Row over airport payout rumbles on
Government has hit back at claims that it overpaid airport operator Skyport almost $4 million in minimum revenue guarantees by mistake.
Skyport, the airport operators, also defended the payments, and insisted that both sides had been ”duly following the prescribed MRG mechanics”.
This morning, shadow transport minister Scott Pearman hit back saying: “The PLP spin machine seems to be malfunctioning.”
He added: “First, MP Lovitta Foggo tells ZBM the PLP made a $4 million overpayment to Skyport “above what is necessary”.
“Next, PLP MP Neville Tyrrell tells Bernews that actually “it was not an overpayment by the Government – it was an overbilling by Skyport”.
“Then the Transport Minister Lawrence Scott gives a further version of events stating that “the payment made to the Airport was made as per the terms and conditions outlined in the Project Agreement”.
“There is much confusion here, which is concerning. Let us hope Minister Scott is right and that his PLP colleagues are mistaken.
“The Government’s confusion shows why the Opposition is right to ask questions. The OBA will continue to hold the Government to account, even when our questions are met by attacks and falsehoods.”
Lawrence Scott, the transport minister, said yesterday that Government got an estimated bill from Skyport every quarter – and the Government got a $3.9 million refund earlier this year after the account was reconciled by an independent auditor.
Mr Scott was speaking after Cole Simons, the Opposition leader, accused the Government of sloppy bookkeeping.
But Mr Scott said: "The ministry is presented with an invoice every quarter to pay, and we have no option other than to pay it.
“If we do not pay the invoice, the country would have defaulted on their obligation under the agreement. That is not how we operate at the Ministry of Transport.
“Yes, the Project Agreement, negotiated by the former Government, has been structured in such a manner that ensures Skyport/Aecon have more than they need.
“Unfortunately, it is only at the end of the calendar year when they are audited by an external and independent firm that their accounts are reconciled and we have been reimbursed for the overbilled amount.”
Mr Scott added: “What is important for me to note is that the only real mistake here is the fact that we are having to make any payments at all.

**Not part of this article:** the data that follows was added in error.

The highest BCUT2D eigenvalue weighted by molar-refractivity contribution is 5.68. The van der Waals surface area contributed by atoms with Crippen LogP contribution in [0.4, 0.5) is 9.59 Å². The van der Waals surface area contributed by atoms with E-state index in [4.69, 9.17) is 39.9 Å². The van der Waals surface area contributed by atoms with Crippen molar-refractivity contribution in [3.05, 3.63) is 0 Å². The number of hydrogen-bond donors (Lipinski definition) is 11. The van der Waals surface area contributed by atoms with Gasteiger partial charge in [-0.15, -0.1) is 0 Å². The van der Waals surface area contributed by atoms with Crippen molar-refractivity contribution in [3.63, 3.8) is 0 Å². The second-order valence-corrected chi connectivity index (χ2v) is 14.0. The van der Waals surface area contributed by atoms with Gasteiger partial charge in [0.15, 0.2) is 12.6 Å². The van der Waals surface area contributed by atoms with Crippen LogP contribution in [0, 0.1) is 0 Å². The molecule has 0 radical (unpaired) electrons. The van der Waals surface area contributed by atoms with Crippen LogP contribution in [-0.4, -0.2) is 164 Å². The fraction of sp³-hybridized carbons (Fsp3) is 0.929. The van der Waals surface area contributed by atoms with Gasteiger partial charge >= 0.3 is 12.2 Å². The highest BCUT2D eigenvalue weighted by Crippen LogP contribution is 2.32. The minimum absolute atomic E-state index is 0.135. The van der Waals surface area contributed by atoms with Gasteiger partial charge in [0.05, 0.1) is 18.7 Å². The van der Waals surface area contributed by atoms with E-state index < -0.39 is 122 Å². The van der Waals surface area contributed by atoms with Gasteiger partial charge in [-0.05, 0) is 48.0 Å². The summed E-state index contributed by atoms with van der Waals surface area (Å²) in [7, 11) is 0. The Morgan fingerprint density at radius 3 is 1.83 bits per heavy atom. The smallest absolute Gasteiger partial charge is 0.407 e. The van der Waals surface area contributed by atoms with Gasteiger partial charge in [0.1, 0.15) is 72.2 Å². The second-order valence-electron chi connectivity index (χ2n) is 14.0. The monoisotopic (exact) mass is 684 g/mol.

“The entire country remembers that this Government opposed this no-bid privatisation of this prized asset. However, we will continue to operate under the terms and conditions of the agreement our country is obligated to."
A spokeswoman for Skyport confirmed that payments were made throughout the year, and that the account was reconciled at the end of each year.
The spokeswoman said: “While the minimum revenue targets were set considerably low to guard against the risk of the guarantee ever being triggered, the economic shock of the global pandemic has led to an unprecedented 85 per cent drop in traffic, necessitating payments by the Government to solely protect the project’s lenders.
“Skyport must cover its own significant financial losses.”
She added: “Both Government and Skyport have been duly following the prescribed minimum revenue guarantee mechanics in the project agreement, which involve periodic contributions to the minimum revenue guarantee reserve account followed by periodic reconciliations.
“The account is accessible only by the project’s lenders. The process is unfolding in full compliance with the project agreement and importantly, occurs in the context of the successful delivery of a Bermuda-owned, world-class, new passenger terminal facility.
“Skyport remains committed to working with the Government and industry stakeholders to bring about a recovery in air passenger traffic that will soon see the airport become financially self-sustainable once again.”
Mr Scott was backed by Neville Tyrrell, a Progressive Labour Party backbencher and former transport minister, who criticised the former OBA government for negotiating “a bad deal”.
Mr Tyrrell said: “Thanks to the OBA passing the bad airport deal, they forced the government into a contractual obligation to make these minimum guarantees.
“We've had to pay a total of over $20 million into a bank account of a wealthy international company since the onset of the pandemic.
“That’s $20 million that could have been invested in Bermudians.
“This was not an overpayment by the Government – it was an overbilling by Skyport.
“There are no legal means of objecting to overbilling in this bad OBA contract.
“We are obliged to pay their bill because of the deal that the OBA subjected us to.”